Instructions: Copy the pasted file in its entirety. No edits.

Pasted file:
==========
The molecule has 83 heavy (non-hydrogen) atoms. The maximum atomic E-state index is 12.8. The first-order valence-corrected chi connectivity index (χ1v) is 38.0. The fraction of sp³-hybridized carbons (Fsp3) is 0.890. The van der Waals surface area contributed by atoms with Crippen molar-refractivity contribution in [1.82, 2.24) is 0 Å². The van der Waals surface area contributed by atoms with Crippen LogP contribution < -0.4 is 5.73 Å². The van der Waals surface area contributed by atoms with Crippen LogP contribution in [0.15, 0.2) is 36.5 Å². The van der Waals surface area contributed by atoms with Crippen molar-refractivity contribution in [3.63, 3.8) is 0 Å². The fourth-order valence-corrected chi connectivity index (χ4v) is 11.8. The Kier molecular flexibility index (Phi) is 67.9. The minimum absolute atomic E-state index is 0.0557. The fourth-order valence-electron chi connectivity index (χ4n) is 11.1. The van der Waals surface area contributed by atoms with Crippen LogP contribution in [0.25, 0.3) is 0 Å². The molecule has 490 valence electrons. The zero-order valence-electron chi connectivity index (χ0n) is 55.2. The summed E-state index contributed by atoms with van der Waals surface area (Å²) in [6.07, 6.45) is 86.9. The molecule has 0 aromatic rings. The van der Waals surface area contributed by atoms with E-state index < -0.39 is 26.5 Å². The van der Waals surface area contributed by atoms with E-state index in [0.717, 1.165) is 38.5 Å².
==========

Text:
The molecule has 83 heavy (non-hydrogen) atoms. The maximum atomic E-state index is 12.8. The first-order valence-corrected chi connectivity index (χ1v) is 38.0. The fraction of sp³-hybridized carbons (Fsp3) is 0.890. The van der Waals surface area contributed by atoms with Crippen molar-refractivity contribution in [1.82, 2.24) is 0 Å². The van der Waals surface area contributed by atoms with Crippen LogP contribution < -0.4 is 5.73 Å². The van der Waals surface area contributed by atoms with Crippen LogP contribution in [0.15, 0.2) is 36.5 Å². The van der Waals surface area contributed by atoms with Crippen molar-refractivity contribution in [3.63, 3.8) is 0 Å². The fourth-order valence-corrected chi connectivity index (χ4v) is 11.8. The Kier molecular flexibility index (Phi) is 67.9. The minimum absolute atomic E-state index is 0.0557. The fourth-order valence-electron chi connectivity index (χ4n) is 11.1. The van der Waals surface area contributed by atoms with Crippen LogP contribution in [0.25, 0.3) is 0 Å². The molecule has 490 valence electrons. The zero-order valence-electron chi connectivity index (χ0n) is 55.2. The summed E-state index contributed by atoms with van der Waals surface area (Å²) in [6.07, 6.45) is 86.9. The molecule has 0 aromatic rings. The van der Waals surface area contributed by atoms with E-state index < -0.39 is 26.5 Å². The van der Waals surface area contributed by atoms with E-state index in [0.717, 1.165) is 38.5 Å².